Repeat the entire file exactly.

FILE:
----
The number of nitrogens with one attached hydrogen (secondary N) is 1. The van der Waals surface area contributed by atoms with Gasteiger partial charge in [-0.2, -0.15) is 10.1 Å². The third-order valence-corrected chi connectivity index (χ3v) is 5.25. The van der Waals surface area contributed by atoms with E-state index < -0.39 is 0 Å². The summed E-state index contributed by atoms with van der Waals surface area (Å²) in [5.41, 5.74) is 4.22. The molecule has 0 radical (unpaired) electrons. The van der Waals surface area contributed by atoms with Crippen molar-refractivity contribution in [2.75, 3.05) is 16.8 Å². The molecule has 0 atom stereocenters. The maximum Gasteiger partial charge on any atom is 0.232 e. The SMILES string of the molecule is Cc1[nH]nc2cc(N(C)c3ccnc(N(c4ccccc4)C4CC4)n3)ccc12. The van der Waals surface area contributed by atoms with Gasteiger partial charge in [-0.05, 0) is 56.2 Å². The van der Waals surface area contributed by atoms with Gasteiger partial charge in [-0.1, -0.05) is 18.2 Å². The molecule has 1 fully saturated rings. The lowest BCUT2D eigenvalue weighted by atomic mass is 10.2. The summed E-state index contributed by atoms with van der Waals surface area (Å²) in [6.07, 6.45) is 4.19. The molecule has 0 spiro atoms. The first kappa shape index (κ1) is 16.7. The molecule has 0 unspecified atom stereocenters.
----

The number of nitrogens with one attached hydrogen (secondary N) is 1. The van der Waals surface area contributed by atoms with Gasteiger partial charge in [-0.2, -0.15) is 10.1 Å². The third-order valence-corrected chi connectivity index (χ3v) is 5.25. The van der Waals surface area contributed by atoms with E-state index < -0.39 is 0 Å². The summed E-state index contributed by atoms with van der Waals surface area (Å²) in [5.41, 5.74) is 4.22. The molecule has 0 radical (unpaired) electrons. The van der Waals surface area contributed by atoms with Crippen molar-refractivity contribution in [2.75, 3.05) is 16.8 Å². The molecule has 0 atom stereocenters. The maximum Gasteiger partial charge on any atom is 0.232 e. The SMILES string of the molecule is Cc1[nH]nc2cc(N(C)c3ccnc(N(c4ccccc4)C4CC4)n3)ccc12. The van der Waals surface area contributed by atoms with Gasteiger partial charge in [-0.05, 0) is 56.2 Å². The van der Waals surface area contributed by atoms with Gasteiger partial charge in [-0.1, -0.05) is 18.2 Å². The molecule has 1 fully saturated rings. The lowest BCUT2D eigenvalue weighted by atomic mass is 10.2. The summed E-state index contributed by atoms with van der Waals surface area (Å²) in [6.07, 6.45) is 4.19. The molecule has 0 spiro atoms. The first kappa shape index (κ1) is 16.7. The molecule has 0 unspecified atom stereocenters.